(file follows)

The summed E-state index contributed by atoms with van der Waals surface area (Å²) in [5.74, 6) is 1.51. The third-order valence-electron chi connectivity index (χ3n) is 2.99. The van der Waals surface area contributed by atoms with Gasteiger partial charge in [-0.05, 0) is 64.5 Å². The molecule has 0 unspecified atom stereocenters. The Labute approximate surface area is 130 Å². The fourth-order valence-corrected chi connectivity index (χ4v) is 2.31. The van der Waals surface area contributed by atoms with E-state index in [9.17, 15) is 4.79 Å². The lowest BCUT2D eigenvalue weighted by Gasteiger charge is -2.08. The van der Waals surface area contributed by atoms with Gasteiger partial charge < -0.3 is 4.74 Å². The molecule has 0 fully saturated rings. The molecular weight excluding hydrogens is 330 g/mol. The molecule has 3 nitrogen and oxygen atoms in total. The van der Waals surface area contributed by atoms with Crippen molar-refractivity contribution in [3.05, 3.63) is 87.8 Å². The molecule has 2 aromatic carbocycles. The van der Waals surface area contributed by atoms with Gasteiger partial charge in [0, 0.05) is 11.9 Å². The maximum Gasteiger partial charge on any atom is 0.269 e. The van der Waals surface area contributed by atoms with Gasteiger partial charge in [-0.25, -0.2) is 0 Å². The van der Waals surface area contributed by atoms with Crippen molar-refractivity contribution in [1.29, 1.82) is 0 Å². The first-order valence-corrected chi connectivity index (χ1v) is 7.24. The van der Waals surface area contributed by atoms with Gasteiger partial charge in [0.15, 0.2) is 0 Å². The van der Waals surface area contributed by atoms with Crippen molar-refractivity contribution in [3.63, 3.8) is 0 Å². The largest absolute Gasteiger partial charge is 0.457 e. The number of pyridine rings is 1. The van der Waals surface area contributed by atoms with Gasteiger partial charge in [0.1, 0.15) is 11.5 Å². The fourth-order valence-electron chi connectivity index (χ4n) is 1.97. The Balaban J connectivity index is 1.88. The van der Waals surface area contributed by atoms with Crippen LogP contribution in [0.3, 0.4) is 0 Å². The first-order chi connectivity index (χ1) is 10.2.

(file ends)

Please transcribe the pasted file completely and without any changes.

The summed E-state index contributed by atoms with van der Waals surface area (Å²) in [5.74, 6) is 1.51. The third-order valence-electron chi connectivity index (χ3n) is 2.99. The van der Waals surface area contributed by atoms with Gasteiger partial charge in [-0.05, 0) is 64.5 Å². The molecule has 0 unspecified atom stereocenters. The Labute approximate surface area is 130 Å². The fourth-order valence-corrected chi connectivity index (χ4v) is 2.31. The van der Waals surface area contributed by atoms with E-state index in [9.17, 15) is 4.79 Å². The lowest BCUT2D eigenvalue weighted by Gasteiger charge is -2.08. The van der Waals surface area contributed by atoms with Gasteiger partial charge < -0.3 is 4.74 Å². The molecule has 0 fully saturated rings. The molecular weight excluding hydrogens is 330 g/mol. The molecule has 3 nitrogen and oxygen atoms in total. The van der Waals surface area contributed by atoms with Crippen molar-refractivity contribution in [3.05, 3.63) is 87.8 Å². The molecule has 2 aromatic carbocycles. The van der Waals surface area contributed by atoms with Gasteiger partial charge in [0, 0.05) is 11.9 Å². The maximum Gasteiger partial charge on any atom is 0.269 e. The van der Waals surface area contributed by atoms with Gasteiger partial charge in [-0.25, -0.2) is 0 Å². The van der Waals surface area contributed by atoms with Crippen molar-refractivity contribution in [1.29, 1.82) is 0 Å². The first-order valence-corrected chi connectivity index (χ1v) is 7.24. The van der Waals surface area contributed by atoms with Gasteiger partial charge in [0.15, 0.2) is 0 Å². The van der Waals surface area contributed by atoms with Crippen molar-refractivity contribution in [3.63, 3.8) is 0 Å². The largest absolute Gasteiger partial charge is 0.457 e. The number of pyridine rings is 1. The van der Waals surface area contributed by atoms with Gasteiger partial charge in [0.1, 0.15) is 11.5 Å². The fourth-order valence-electron chi connectivity index (χ4n) is 1.97. The Balaban J connectivity index is 1.88. The van der Waals surface area contributed by atoms with Crippen LogP contribution in [0.3, 0.4) is 0 Å². The first-order chi connectivity index (χ1) is 10.2.